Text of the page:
Opting for a ‘4’ will undoubtedly bring extra grip in wet scenarios, but the rear-drive models feel so secure we wouldn’t bother paying the extra. They feel lighter over the front wheels too, making that steering even more joyous to use.
How does it look?
The new 911 is, well, unmistakeably a 911. The bum-heavy silhouette and sloping nose is a product of the rear-engine layout, and it’s definitely iconic. For the 992, Porsche has sharpened up some of the edges and given it even more purpose.
Round the front, things are much the same as before, but the lid to the ‘frunk’ (or front boot) now has corners rather than a rounded edge. The rear, meanwhile, has been totally redesigned with strong horizontal lines, a new ribbed engine cover, a full-width adjustable spoiler and full-width LED light bar. The interior, meanwhile, uses the same horizontal motif.
What’s it like inside?
The interior’s been given a serious injection of class, but the clear driver focus remains. For example, Porsche steadfastly sticks with an analogue rev counter, flanked by digital instruments rather than a fully digital panel.
The driving position is nearly perfect and endlessly adjustable, with comfortable seats that hug your body just enough without being too tight – although full adjustability is a £2,000 option. Meanwhile, the additional technology draws the ideal line between being intrusive and useful. The central screen is large, super-responsive and crystal clear, and although the removal of the large button panels from the centre console will rile some people, there’s no denying it tidies up the cabin.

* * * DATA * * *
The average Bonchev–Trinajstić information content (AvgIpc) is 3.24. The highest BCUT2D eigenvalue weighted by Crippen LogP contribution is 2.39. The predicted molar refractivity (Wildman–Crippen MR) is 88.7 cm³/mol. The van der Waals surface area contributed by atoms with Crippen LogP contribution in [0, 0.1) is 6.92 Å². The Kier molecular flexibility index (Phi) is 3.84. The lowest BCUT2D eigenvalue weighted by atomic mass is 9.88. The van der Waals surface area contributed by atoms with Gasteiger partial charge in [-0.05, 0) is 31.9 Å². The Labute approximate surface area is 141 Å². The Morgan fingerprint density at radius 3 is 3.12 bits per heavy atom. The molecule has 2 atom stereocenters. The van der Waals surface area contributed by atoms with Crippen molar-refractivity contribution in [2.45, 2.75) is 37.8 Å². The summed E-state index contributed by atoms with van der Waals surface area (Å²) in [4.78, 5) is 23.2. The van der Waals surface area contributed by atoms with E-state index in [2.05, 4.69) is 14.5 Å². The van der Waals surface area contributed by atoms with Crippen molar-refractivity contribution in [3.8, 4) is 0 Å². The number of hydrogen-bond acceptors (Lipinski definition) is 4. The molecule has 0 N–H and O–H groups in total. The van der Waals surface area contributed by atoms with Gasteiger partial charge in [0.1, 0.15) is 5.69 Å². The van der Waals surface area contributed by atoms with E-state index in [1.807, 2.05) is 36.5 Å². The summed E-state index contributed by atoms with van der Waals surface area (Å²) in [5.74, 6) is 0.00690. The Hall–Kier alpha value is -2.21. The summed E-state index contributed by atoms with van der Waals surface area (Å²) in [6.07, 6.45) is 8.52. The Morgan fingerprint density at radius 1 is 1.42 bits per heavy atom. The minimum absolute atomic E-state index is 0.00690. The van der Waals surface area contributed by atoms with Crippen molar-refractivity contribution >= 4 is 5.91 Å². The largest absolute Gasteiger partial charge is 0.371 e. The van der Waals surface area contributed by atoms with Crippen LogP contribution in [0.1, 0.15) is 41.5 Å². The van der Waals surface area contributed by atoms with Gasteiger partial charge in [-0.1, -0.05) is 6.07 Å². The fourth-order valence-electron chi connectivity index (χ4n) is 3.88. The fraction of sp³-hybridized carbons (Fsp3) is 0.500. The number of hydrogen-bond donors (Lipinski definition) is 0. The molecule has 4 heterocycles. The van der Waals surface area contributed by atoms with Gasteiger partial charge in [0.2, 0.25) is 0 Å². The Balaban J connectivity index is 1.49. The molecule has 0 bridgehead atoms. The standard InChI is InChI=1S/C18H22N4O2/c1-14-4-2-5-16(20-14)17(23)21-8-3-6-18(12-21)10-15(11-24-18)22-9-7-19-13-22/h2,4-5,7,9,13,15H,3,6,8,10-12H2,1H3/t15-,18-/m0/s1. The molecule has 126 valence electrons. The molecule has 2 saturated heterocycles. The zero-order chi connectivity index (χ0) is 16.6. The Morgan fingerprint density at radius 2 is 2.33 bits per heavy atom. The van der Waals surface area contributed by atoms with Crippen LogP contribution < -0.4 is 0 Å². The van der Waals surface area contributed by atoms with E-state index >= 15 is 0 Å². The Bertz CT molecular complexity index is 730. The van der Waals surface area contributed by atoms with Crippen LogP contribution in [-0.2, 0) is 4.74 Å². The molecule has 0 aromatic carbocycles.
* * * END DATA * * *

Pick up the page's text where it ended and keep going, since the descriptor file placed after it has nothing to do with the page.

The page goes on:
To be picky, the tiny gear selector feels rather fragile considering it’s holding back 444bhp, and the outer edges of the digital instrument panel are obscured by the steering wheel unless you move your head. But those are really small issues.
What’s the spec like?
Don’t expect to pay the 911 Carrera S’s sticker price of £93,110. To get the best out of this car, it really needs some options added. The test cars we drove would have cost no less than £115,000.
We’d say Porsche’s Dynamic Chassis Control is a must – it costs £2,273 but must be paired with £1,592 rear-wheel steering. The Sport Chrono Pack is also essential, bringing the drive mode selector and a stopwatch for £1,646.
Carbon-ceramic brakes cost over £6,000 but could be worth it if you intend driving your 911 particularly hard – and we’d also be tempted by a few comfort options such as the upgraded Bose sound system, parking sensors plus reversing camera, and adaptive cruise control. Porsche does at least cover the bare essentials, but not fitting LED lights as standard feels beyond stingy.
Getting the 911 ‘right’ is something Porsche has managed time and time again, and we’re thrilled to say it’s pulled it off once more. Making the 911 a better, more refined cruiser could easily have taken away from its ability as a sports car, but technology applied with a light touch means it enhances rather than overpowers. Some aspects of the interior, as well as the stingy options list, do irritate – but from a driving perspective, this is an incredible car.